Black Panther

The first tweet I noticed on my Twitter feed this morning was from W. Kamau Bell

#BlackPanther is a Rorschach test. It’s easy to say that you loved it. But when you ask people why they loved it you may end up thinking to yourself, “WERE WE EVEN WATCHING THE SAME MOVIE???”

I haven’t stopped thinking about Black Panther since seeing it on Monday. And after reading W. Kamau Bell’s tweet I decided I need to join the conversation.

First, just to get this out of the way — Marvel Studio movies are not a genre that particularly appeal to me. I haven’t seen any other films in this collection except the first IronMan movie, and while I didn’t especially dislike that film, it didn’t resonate with me in the way Black Panther did. As an entertainment, Ryan Coogler’s film is masterful. The visual world he creates is stunning. There’s enough action to satisfy the expectations of the genre, but little of the violence is especially gratuitous. The cast is exceptional, and as a former actor I stand in awe of their work. But the strength of the film goes beyond entertainment.

For me, the connection to Oakland and the social justice movement first launched in the 60s by the Black Panthers of Merritt College was at the core of what this film is about. I don’t know much about Ryan Coogler except what I’ve seen in his films and the fact that he was born in Oakland and grew up in the east bay. He’s too young to have experienced to formation of the Black Panthers first hand, but his film is a reimagining of their story. A celebration of blackness and the nobility of the people first to emerge from the cradle of civilization.

By bookending the film with scenes in Oakland, Coogler’s story speaks to the experience of Black America and to the neutralization of black power by a white society that violently ripped apart black nations for the purpose of enslavement. Black Panther the film riffs on the core of the Black Panther movement in Oakland. The Panthers were the vanguard of the “Black is Beautiful” movement. Their breakfast programs, and the armed presence of Black Panther foot solders who attempted to confront police violence against the black community was a movement that also echoes in the Black Lives Matter movement, and in DeRay McKesson’s signature, I love my blackness and yours. I saw this film as a reflection of the ascendence of black wholeness in a society that has continuously and systematically marginalized black culture and minimized black experience.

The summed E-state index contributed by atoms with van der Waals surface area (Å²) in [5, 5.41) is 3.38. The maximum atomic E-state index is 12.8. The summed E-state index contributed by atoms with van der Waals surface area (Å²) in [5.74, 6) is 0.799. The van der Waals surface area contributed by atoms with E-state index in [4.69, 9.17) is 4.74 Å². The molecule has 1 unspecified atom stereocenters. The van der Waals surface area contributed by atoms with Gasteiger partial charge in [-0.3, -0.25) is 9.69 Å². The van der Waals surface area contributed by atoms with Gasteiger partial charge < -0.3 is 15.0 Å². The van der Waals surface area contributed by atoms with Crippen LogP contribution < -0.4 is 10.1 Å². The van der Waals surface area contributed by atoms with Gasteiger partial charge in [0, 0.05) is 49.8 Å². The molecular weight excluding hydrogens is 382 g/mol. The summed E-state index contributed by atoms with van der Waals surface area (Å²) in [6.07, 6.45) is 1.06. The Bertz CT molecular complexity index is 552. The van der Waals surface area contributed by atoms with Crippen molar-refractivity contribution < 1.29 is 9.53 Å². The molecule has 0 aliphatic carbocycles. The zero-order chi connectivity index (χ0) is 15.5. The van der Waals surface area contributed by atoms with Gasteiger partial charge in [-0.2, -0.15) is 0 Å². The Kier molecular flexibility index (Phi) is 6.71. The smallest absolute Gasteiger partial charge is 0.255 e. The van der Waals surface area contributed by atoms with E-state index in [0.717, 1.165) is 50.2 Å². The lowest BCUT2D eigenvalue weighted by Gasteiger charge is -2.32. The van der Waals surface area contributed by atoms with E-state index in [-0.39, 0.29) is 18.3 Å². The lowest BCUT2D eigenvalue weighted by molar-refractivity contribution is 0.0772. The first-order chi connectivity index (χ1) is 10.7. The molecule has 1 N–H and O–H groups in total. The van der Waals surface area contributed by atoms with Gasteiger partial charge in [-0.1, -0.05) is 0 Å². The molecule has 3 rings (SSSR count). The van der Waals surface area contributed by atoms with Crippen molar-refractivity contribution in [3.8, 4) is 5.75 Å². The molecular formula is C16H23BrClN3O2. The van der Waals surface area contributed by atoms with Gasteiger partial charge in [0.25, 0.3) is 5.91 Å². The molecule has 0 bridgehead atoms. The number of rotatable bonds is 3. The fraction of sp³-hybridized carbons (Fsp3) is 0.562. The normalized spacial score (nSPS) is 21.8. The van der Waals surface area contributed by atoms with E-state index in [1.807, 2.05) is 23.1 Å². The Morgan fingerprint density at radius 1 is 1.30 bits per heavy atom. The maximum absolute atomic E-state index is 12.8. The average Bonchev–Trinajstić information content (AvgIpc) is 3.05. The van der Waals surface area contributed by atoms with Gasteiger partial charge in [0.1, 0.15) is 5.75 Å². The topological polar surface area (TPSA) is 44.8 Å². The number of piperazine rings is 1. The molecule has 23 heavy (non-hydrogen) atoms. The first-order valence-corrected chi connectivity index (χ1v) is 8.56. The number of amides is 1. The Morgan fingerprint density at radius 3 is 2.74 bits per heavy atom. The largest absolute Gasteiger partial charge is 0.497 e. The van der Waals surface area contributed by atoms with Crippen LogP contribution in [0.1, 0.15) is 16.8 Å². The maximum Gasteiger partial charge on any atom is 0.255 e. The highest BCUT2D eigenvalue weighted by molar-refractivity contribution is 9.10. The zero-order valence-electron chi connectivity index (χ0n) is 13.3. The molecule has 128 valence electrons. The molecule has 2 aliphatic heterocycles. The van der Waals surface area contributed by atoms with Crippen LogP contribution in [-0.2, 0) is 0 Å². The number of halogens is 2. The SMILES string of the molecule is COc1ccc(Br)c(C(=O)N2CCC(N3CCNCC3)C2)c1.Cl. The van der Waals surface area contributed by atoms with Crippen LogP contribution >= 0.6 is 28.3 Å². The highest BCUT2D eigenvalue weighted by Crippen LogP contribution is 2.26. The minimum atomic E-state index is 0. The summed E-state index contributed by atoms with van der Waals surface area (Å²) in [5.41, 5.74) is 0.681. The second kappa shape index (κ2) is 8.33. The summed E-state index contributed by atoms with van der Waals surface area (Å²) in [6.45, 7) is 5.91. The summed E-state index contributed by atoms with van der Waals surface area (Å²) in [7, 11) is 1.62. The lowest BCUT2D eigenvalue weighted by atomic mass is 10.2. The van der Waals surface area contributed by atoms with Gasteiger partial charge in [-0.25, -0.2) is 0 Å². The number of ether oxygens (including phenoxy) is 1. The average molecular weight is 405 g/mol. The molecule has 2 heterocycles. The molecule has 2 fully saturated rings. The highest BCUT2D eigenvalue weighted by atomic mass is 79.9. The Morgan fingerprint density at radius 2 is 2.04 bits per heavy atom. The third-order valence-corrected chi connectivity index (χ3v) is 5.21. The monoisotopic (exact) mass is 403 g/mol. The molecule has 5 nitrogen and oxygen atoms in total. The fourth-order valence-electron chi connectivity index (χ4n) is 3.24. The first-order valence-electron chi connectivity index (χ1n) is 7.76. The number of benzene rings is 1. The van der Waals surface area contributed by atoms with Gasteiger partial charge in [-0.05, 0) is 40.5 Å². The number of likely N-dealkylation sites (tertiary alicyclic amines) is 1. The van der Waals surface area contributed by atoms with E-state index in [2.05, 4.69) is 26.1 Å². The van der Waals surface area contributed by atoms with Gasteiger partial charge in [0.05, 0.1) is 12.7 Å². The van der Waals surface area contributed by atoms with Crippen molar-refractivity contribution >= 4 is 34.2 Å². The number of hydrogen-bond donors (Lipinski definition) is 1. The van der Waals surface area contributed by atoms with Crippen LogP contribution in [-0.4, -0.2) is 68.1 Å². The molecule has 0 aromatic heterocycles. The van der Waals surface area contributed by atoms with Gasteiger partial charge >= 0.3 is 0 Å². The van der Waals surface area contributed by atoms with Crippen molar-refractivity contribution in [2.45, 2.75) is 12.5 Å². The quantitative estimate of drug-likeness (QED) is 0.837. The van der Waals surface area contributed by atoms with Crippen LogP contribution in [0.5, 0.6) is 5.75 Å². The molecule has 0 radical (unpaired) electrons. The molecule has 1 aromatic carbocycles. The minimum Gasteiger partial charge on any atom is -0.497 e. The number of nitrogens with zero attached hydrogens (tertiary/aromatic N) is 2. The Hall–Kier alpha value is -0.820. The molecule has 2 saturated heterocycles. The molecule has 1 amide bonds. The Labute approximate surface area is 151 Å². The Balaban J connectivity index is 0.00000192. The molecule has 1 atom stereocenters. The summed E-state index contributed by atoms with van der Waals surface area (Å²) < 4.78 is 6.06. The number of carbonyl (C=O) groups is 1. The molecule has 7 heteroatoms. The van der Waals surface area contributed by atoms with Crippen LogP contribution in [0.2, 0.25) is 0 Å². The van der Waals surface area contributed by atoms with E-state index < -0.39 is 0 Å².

Where the film really excels for me is in the treatment of Michael B. Jordan’s Erik Killmonger. His ultimate motivations, like his father’s, were noble, and challenged the Wakandan isolationism. Jordan navigates the Killmonger role, avoiding the pitfall of flattening him into a cutout villain, instead turning him into a sympathetic influence, forcing the Wakandans to re-think their world view. Ultimately it’s his influence, and that of his father’s life in Oakland, that drives the Wakandan echo of the Oakland Panthers in the film’s denouement.

Was that the movie you saw? Ping me on twitter if you have a response. @mdh.

Tuesday February 20, 2018 — Mark — culture art


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